2. Use a hydrating mask. You may have gotten by on moisturizer for the rest of the year, but in the winter, skin often needs more. You can make your own moisturizing mask with ingredients like mashed bananas, avocados, sweet almond oil, yogurt, aloe, egg yolks, olive oil, and cucumber. Mix together into a paste and leave on the skin for 10-15 minutes before rinsing off. You can also try John Masters Calendula Hydrating and Toning Mask or Juice Beauty Organic Facial Rejuvenating Mask. CV Skinlabs Restorative Skin Balm is great on the eyes and lips overnight, as well as on the hands. Wear gloves for deeper moisturization.
  3. Change your cleanser. Typical cleansers contain harsh and drying ingredients like sulfates, alcohols, and preservatives. Make sure you sue something more gentle and hydrating in the winter. I have sensitive/combination skin, and the cleanser I love in the winter is the Moisture Rich Cleansing Lotion by Suki. Choose hand cleansers that are gentle and fragrance-free. Make sure right after you cleanse, you use a hydrating toner within 10-20 seconds to avoid moisture loss.
  4. Change-up your routine. It’s normal to have more sensitive skin in the winter, which means your products and routine probably need to change. Choose a richer, more moisturizing lotion to protect skin. You may also want to switch from a powdered foundation to a liquid or cream. Same with your blushes and eye shadows. Go by what your skin is telling you. If it’s still dry, adjust your products.
  5. Read labels. This goes without saying! Always stay away from harsh, potentially harmful chemicals. A lot of them are very dehydrating. Avoid those ingredients listed in my Ingredients to Avoid list, and choose instead natural ingredients like shea butter, jojoba oil, calendula, and similar options that tend to more deeply nourish skin.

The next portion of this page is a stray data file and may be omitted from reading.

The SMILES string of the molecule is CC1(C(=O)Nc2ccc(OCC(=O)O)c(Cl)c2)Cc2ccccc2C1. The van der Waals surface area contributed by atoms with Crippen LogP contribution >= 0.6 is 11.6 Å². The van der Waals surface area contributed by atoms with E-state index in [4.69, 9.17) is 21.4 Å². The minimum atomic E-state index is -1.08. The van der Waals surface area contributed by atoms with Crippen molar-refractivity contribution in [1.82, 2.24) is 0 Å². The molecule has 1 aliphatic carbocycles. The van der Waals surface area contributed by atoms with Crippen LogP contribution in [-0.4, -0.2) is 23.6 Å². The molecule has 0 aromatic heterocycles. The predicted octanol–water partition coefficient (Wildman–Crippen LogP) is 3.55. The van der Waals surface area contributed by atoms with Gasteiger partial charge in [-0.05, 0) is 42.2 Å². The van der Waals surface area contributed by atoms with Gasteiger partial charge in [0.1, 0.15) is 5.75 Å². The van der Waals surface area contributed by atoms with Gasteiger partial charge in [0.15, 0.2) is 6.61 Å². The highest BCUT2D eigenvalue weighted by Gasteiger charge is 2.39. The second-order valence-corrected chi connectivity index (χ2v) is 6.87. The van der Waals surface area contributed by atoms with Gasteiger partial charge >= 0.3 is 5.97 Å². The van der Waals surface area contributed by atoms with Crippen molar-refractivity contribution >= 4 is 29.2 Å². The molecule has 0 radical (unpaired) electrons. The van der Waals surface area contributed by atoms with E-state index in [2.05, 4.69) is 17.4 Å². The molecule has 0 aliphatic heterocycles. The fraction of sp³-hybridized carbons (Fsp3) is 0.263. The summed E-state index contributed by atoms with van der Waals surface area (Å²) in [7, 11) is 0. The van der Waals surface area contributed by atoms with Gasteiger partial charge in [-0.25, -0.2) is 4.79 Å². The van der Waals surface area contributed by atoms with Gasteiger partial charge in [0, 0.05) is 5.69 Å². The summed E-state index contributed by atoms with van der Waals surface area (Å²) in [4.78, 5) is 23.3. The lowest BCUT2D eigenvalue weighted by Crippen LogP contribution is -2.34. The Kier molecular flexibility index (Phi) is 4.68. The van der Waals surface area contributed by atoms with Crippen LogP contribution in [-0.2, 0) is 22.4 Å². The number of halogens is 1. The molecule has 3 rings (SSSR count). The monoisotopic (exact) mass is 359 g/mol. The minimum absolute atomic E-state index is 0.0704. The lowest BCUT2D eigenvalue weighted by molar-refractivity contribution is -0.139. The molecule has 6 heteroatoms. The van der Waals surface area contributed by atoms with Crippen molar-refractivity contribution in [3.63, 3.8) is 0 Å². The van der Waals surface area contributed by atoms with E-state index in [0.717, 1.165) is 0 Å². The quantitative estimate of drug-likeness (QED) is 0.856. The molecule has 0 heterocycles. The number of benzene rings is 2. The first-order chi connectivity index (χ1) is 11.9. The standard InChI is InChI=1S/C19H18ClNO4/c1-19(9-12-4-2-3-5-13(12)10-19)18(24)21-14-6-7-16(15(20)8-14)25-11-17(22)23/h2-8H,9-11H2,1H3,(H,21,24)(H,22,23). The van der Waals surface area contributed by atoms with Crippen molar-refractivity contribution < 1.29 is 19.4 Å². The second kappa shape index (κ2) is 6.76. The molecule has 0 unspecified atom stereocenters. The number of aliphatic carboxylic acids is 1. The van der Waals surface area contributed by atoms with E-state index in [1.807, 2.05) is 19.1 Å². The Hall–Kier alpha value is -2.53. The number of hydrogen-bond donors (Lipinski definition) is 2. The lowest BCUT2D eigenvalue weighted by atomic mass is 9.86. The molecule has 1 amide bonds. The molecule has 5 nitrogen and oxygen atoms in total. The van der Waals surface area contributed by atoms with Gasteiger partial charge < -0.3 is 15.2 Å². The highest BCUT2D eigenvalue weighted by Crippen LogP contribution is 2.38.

6. Ditch the itch. Itching skin usually responds to gentle exfoliating and moisturizing, but if yours is particularly stubborn, look for these anti-itch ingredients: lavender, chamomile, cucumber, water lily extract, oat extract, and calendula. Don’t forget that many doctors and customers have raved about CV Skinlabs products and how well they treat the itching of eczema, and other skin concerns.
  7. Keep your eye out for preservatives. These can be especially irritating to sensitive skin. Choose products that pay attention to preservatives. Avoid things like parabens and other harsh options. Research the company to see what they use.
  8. Protect. You’ve heard the sunscreen lecture, but remember that UV rays are the number-one aging factor for skin. Continue to protect even when you don’t see the sun, as potent UVA rays still penetrate to damage and accelerate aging. Stay away from chemical options, however, as these can accelerate sun damage and may irritate sensitive skin. Choose zinc oxide or titanium dioxide, or refer to the Environmental Working Group’s list of safe sunscreens.
  9. Use a humidifier. The best way to combat dry air is to put moisture back into it! Particularly if you live in a dry climate, a humidifier will help prevent moisture loss in your skin. Regardless of where you live, though, you’ll most likely need a humidifier in your room at night so you can wake up to hydrated, happy skin.

Do you suffer sensitive winter skin? Please share your tips.

Picture courtesy posterize via

Margit Easter Mulder, “Skin treatment during winter,” Telegraph, November 12, 2010,